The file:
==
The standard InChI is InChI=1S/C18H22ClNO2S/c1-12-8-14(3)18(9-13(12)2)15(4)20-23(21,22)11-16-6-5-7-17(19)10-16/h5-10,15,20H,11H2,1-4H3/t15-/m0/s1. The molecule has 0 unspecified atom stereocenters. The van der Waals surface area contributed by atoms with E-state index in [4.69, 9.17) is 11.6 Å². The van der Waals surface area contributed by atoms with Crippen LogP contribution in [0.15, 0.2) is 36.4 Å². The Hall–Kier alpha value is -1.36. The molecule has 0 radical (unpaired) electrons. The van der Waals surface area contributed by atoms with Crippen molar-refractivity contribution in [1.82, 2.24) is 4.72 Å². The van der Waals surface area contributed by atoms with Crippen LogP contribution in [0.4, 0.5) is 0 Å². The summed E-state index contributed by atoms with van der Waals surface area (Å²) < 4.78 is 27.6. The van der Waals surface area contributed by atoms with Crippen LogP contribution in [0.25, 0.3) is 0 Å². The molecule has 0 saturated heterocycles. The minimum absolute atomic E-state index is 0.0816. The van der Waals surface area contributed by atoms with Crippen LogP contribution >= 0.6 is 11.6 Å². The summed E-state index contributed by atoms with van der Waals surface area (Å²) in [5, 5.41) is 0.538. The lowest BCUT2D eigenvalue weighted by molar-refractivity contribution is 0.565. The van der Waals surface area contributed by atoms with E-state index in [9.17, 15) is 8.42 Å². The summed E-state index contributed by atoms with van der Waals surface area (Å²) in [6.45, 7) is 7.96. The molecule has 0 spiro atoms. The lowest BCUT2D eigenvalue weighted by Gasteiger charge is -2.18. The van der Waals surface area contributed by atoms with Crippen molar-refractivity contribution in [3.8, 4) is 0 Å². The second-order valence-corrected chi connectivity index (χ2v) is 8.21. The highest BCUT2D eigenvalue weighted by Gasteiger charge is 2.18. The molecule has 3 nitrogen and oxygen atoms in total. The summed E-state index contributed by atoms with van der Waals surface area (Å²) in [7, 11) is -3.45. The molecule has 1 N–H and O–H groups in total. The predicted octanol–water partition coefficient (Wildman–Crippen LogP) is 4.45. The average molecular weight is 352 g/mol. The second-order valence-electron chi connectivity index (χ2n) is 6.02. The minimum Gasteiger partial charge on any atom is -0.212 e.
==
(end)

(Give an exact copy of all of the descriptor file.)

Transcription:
The standard InChI is InChI=1S/C18H22ClNO2S/c1-12-8-14(3)18(9-13(12)2)15(4)20-23(21,22)11-16-6-5-7-17(19)10-16/h5-10,15,20H,11H2,1-4H3/t15-/m0/s1. The molecule has 0 unspecified atom stereocenters. The van der Waals surface area contributed by atoms with E-state index in [4.69, 9.17) is 11.6 Å². The van der Waals surface area contributed by atoms with Crippen LogP contribution in [0.15, 0.2) is 36.4 Å². The Hall–Kier alpha value is -1.36. The molecule has 0 radical (unpaired) electrons. The van der Waals surface area contributed by atoms with Crippen molar-refractivity contribution in [1.82, 2.24) is 4.72 Å². The van der Waals surface area contributed by atoms with Crippen LogP contribution in [0.4, 0.5) is 0 Å². The summed E-state index contributed by atoms with van der Waals surface area (Å²) < 4.78 is 27.6. The van der Waals surface area contributed by atoms with Crippen LogP contribution in [0.25, 0.3) is 0 Å². The molecule has 0 saturated heterocycles. The minimum absolute atomic E-state index is 0.0816. The van der Waals surface area contributed by atoms with Crippen LogP contribution >= 0.6 is 11.6 Å². The summed E-state index contributed by atoms with van der Waals surface area (Å²) in [5, 5.41) is 0.538. The lowest BCUT2D eigenvalue weighted by molar-refractivity contribution is 0.565. The van der Waals surface area contributed by atoms with E-state index in [9.17, 15) is 8.42 Å². The summed E-state index contributed by atoms with van der Waals surface area (Å²) in [6.45, 7) is 7.96. The molecule has 0 spiro atoms. The lowest BCUT2D eigenvalue weighted by Gasteiger charge is -2.18. The van der Waals surface area contributed by atoms with Crippen molar-refractivity contribution in [3.8, 4) is 0 Å². The second-order valence-corrected chi connectivity index (χ2v) is 8.21. The highest BCUT2D eigenvalue weighted by Gasteiger charge is 2.18. The molecule has 3 nitrogen and oxygen atoms in total. The summed E-state index contributed by atoms with van der Waals surface area (Å²) in [7, 11) is -3.45. The molecule has 1 N–H and O–H groups in total. The predicted octanol–water partition coefficient (Wildman–Crippen LogP) is 4.45. The average molecular weight is 352 g/mol. The second-order valence-electron chi connectivity index (χ2n) is 6.02. The minimum Gasteiger partial charge on any atom is -0.212 e.